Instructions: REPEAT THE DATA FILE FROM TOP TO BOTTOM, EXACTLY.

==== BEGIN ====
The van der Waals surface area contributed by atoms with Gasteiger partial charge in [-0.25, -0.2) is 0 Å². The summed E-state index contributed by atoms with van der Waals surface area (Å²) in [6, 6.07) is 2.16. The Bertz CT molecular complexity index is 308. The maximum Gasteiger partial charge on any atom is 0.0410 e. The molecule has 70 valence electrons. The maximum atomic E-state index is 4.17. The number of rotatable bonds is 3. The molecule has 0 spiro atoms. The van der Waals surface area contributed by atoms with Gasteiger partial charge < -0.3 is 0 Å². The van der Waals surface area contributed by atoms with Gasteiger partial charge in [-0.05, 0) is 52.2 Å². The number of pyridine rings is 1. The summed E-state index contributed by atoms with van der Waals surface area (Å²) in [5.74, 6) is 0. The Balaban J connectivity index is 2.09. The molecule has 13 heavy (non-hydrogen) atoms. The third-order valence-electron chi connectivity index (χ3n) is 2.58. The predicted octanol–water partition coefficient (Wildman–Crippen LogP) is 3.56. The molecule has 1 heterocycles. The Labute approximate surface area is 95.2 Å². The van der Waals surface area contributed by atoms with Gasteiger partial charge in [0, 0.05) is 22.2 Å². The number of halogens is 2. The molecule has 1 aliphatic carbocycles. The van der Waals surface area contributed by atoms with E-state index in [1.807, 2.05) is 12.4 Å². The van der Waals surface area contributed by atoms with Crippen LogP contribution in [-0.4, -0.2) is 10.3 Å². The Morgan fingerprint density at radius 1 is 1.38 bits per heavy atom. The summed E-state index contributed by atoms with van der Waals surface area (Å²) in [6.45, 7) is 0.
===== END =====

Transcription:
The van der Waals surface area contributed by atoms with Gasteiger partial charge in [-0.25, -0.2) is 0 Å². The summed E-state index contributed by atoms with van der Waals surface area (Å²) in [6, 6.07) is 2.16. The Bertz CT molecular complexity index is 308. The maximum Gasteiger partial charge on any atom is 0.0410 e. The molecule has 70 valence electrons. The maximum atomic E-state index is 4.17. The number of rotatable bonds is 3. The molecule has 0 spiro atoms. The van der Waals surface area contributed by atoms with Gasteiger partial charge < -0.3 is 0 Å². The van der Waals surface area contributed by atoms with Gasteiger partial charge in [-0.05, 0) is 52.2 Å². The number of pyridine rings is 1. The summed E-state index contributed by atoms with van der Waals surface area (Å²) in [5.74, 6) is 0. The Balaban J connectivity index is 2.09. The molecule has 13 heavy (non-hydrogen) atoms. The third-order valence-electron chi connectivity index (χ3n) is 2.58. The predicted octanol–water partition coefficient (Wildman–Crippen LogP) is 3.56. The molecule has 1 heterocycles. The Labute approximate surface area is 95.2 Å². The van der Waals surface area contributed by atoms with Gasteiger partial charge in [0, 0.05) is 22.2 Å². The number of halogens is 2. The molecule has 1 aliphatic carbocycles. The van der Waals surface area contributed by atoms with E-state index in [1.807, 2.05) is 12.4 Å². The van der Waals surface area contributed by atoms with Crippen LogP contribution in [-0.4, -0.2) is 10.3 Å². The Morgan fingerprint density at radius 1 is 1.38 bits per heavy atom. The summed E-state index contributed by atoms with van der Waals surface area (Å²) in [6.45, 7) is 0.